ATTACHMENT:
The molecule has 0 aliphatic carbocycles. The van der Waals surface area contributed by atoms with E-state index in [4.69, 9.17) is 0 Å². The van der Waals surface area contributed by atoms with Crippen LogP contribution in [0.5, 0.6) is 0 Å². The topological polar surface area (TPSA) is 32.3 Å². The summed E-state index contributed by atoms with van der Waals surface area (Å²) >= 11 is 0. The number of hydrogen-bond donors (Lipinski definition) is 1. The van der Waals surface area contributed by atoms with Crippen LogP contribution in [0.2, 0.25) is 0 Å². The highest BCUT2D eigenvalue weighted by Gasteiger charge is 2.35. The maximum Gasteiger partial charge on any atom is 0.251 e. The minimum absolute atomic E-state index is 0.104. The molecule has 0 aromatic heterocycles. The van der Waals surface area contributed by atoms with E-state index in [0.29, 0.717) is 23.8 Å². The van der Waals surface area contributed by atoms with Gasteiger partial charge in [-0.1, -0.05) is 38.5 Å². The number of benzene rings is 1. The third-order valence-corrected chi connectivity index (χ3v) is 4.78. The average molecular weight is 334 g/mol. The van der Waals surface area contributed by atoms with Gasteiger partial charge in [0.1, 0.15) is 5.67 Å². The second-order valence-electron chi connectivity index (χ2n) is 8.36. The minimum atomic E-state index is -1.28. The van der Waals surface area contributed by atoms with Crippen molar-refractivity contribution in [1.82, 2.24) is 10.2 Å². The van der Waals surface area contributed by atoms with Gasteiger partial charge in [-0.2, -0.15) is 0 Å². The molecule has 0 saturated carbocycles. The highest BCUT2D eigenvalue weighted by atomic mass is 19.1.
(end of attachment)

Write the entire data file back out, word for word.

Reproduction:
The molecule has 0 aliphatic carbocycles. The van der Waals surface area contributed by atoms with E-state index in [4.69, 9.17) is 0 Å². The van der Waals surface area contributed by atoms with Crippen LogP contribution in [0.5, 0.6) is 0 Å². The topological polar surface area (TPSA) is 32.3 Å². The summed E-state index contributed by atoms with van der Waals surface area (Å²) >= 11 is 0. The number of hydrogen-bond donors (Lipinski definition) is 1. The van der Waals surface area contributed by atoms with Crippen LogP contribution in [0.2, 0.25) is 0 Å². The highest BCUT2D eigenvalue weighted by Gasteiger charge is 2.35. The maximum Gasteiger partial charge on any atom is 0.251 e. The minimum absolute atomic E-state index is 0.104. The molecule has 0 aromatic heterocycles. The van der Waals surface area contributed by atoms with E-state index in [0.29, 0.717) is 23.8 Å². The van der Waals surface area contributed by atoms with Gasteiger partial charge in [-0.1, -0.05) is 38.5 Å². The number of benzene rings is 1. The third-order valence-corrected chi connectivity index (χ3v) is 4.78. The average molecular weight is 334 g/mol. The van der Waals surface area contributed by atoms with Gasteiger partial charge in [0.1, 0.15) is 5.67 Å². The second-order valence-electron chi connectivity index (χ2n) is 8.36. The minimum atomic E-state index is -1.28. The van der Waals surface area contributed by atoms with Crippen molar-refractivity contribution in [1.82, 2.24) is 10.2 Å². The van der Waals surface area contributed by atoms with Gasteiger partial charge in [-0.2, -0.15) is 0 Å². The molecule has 0 saturated carbocycles. The highest BCUT2D eigenvalue weighted by atomic mass is 19.1.